Just back from three glorious days at the cabin
One of the glorious things about living in the great North West is…well…the great North West!
About 200 km away from the door of my house, past Whistler, thru the Pemberton Valley, past lakes and over rivers is mile 120 on the rail road and that is the location of my cabin.
It’s heaven there.
We bought the cabin when Jonathan and Kerstin were 12 and 10 and Chloe was just a few days old so this means we’ve had it for 21 years.
The view out is to the west, over a lake, meadow, river and up to these two beautiful mountains. That’s Gates Mountain on the left with the Birken glacier and Birkenhead Mountain on the right.
The lake is really a pond, but it was called lake before we bought the cabin and tradition prevails. Over the years two rafts have been built and a Tarzan swing, river otters call it home for the winter and all sorts of water fowl stop over for the night.
The inside is full of vintage and family collectibles. This old scale holds coins that the children have squashed on the train tracks.
There is a medicine cabinet on the wall that holds strange treasures, like: my late aunt’s silly doll, a photo of my grandfather camping, owl feathers, a dried bat, bugs and dragonflies, silver ore and Chloe’s baby rattle.
The cabin is very rustic and has well loved vintage furniture and a new wood stove to replace the smoky old one.
Here is a little remembrance to my tea cup gals. There is no elecricity at the cabin and no phone or internet, so I’ve missed you all this week, but thought about you all. 🙂
My tea set at the cabin is Royal Doulton stone ware in a pattern called Africa. It is the richest most beautiful brown hue I’ve ever seen.
First thing I do when I open the cabin is take the hammock outside. It gets almost constant use. The wind chime was custom made by C and K from scrap iron found on the railroad tracks.
This is a little guest cottage called Odds and Ends. It is built from an old trailer used by the work gangs who built the railroad thru to Lillooet.
I’m very interested in gardening and so try to grow as many wildflowers as I can up there. This time of the year there are so many beautiful flowers and each time we get to the cabin, winter or summer, we try to find flowers or greenery or something lovely to decorate the cabin with. Then, I just can’t resist and end up taking a great big bunch home.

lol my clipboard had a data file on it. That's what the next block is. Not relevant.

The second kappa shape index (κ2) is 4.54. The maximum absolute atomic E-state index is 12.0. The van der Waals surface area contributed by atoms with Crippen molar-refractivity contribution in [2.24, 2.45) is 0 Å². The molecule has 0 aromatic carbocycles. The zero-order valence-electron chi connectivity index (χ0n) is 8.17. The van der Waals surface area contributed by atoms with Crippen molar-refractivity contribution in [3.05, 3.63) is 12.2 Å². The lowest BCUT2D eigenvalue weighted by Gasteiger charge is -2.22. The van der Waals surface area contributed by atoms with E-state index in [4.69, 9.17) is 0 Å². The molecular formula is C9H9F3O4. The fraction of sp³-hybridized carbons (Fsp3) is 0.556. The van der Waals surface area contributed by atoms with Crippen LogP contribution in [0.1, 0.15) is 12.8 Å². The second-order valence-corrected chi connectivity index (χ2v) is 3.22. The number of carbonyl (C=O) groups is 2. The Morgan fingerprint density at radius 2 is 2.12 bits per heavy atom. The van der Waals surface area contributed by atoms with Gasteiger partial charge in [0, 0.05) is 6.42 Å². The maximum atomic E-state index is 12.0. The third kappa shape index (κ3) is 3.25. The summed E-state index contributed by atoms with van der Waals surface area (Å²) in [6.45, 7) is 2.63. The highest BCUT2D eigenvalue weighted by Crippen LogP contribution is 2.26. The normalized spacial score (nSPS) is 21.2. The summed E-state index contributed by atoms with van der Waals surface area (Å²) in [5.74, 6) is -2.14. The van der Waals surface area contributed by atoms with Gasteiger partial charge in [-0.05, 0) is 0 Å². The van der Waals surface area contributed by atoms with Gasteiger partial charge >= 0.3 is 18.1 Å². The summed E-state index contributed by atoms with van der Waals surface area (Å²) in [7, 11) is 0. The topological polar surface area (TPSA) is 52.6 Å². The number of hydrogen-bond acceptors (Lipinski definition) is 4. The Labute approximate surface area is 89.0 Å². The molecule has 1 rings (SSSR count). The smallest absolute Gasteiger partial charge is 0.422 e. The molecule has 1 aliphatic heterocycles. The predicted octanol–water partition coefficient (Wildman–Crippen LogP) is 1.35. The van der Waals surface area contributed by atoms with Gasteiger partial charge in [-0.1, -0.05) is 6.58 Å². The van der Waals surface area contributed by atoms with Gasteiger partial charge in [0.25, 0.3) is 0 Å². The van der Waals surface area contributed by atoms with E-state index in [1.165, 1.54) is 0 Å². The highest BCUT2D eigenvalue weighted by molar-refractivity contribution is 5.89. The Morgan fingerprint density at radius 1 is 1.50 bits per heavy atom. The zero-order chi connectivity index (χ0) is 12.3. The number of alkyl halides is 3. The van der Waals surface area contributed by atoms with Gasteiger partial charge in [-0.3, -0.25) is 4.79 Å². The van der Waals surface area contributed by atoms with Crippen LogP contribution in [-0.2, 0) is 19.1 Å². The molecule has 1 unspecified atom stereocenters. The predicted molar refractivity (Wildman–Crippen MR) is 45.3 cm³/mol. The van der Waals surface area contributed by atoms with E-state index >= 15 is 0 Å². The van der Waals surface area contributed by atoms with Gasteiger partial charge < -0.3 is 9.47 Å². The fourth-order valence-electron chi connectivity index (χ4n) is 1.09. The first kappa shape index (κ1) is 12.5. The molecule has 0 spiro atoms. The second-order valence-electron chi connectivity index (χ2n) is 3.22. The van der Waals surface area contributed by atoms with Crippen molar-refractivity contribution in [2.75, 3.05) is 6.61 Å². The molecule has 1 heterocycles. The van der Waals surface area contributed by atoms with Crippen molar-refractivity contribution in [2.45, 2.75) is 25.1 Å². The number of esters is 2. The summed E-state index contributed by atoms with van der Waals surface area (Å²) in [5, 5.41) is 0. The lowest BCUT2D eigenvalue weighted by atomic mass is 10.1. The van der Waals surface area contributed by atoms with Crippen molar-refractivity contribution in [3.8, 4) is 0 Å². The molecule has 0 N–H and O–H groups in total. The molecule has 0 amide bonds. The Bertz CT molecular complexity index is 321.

Now I’m back in Vancouver and planning the next visit. 🙂
Carol Early Cooney
Great photos! Thank you.
HI Carol, thank you for popping by 🙂 I love seeing your name in the comments. 🙂
It’s perfect! May I put in my reservation for the hammock as soon as everyone else is done with it, please?
Hi Diane, If you’re over then you will get the first dibs on the hammock! You and hubby. 🙂 And I’ll let you sleep as long as you like. 🙂
Thanks for sharing this space with us. I think you have the perfect tea set for a cabin.
Hi Michelle. It is the perfect set, isn’t it? I’m slowly trying to collect a whole service but it’s a bit harder to come by now. 🙂
Fantastic! I think I’ll dream about the hammock and the view tonight. 😉
Hi Becca, Hope you have very sweet dreams. I always sleep much better at the cabin…even with a 2am train 50 ft away. 🙂
what a fabulous place to get away from it all .. a huge contrast to my daily sights/sounds … and i would kill for the Africa dinnerware
Hi Daryl, mine too! Vancouver isn’t as big as New York, but it is a city, Oxford is bigger though I live in the country there and British country can be extremely quiet. I’m trying to collect the whole service but it’s getting rare as hen’s teeth here! 🙂
What a place to get away from it all! Who would miss a computer, TV etc. when you could live this close with nature. I enjoyed seeing your cabin in the woods Veronica, and think it was sweet of you to put together a tea tray to remember your tea friends.
We had a couple of days without rain but are back in this weather pattern again – plus it’s cool out!
Oh no Judith. I hope you get your sun back soon! 🙂
gorgeous gorgeous, glorious pictures.. c
🙂 Celi, thank you 🙂
Oh you are so welcome, your work is splendid and it was lovely to see where you go, I used to go up to whistler when I worked in vancouver, and you are over and beyond! beautiful.. c
Oh Veronica, what an amazing place! It reminds me of old movies like “The Deer Hunter”, the wild west, the Gold Rush, a kind of mythical world that is so far away from me… I loved the atmosphere both inside and outside the cabin.
Thanks for sharing it all wit beautiful photos.
Hi Maria, Thank you so much. Robert calls it the wild west outpost (as compared to civilized Britain) 🙂
What a lovely place for a family retreat. It must be such a relief to get somewhere electronics don’t work. The pictures of your views are amazing. I am thrilled for you that you have had this constant in your life.
Your Africa tea set is wonderful too. I can imagine the lovely brown it is.
Glad you had such a fine visit.
Hi Terri, thank you so much for hosting and letting me link up so late. 🙂
un coin bien tranquille pour se reposer et se détendre
l’odeur des pins :::
et ce bouquet de fleurs sauvages est splendide
les couleurs vont bien ensemble (orange , bleu , blanc )
j’ai un peu de mal à traduire la page !!!!!
edith ( France )
Hi Edith. Thank you so much. It is lovely there and the wildflowers are spectacular. We both make each other practice our languages, don’t we? 🙂 bises.
Thank you so much Rosarita. 🙂
Wow!! Gorgeous, gorgeous, gorgeous–how lovely to turn off the noise for a few days and just enjoy the peace of the wilderness. No electricity really makes you live by your natural rhythms–mmm contentment. 🙂
That’s it Sara. The turning off the noise is the best feeling. That, and also, not being able to be found! 🙂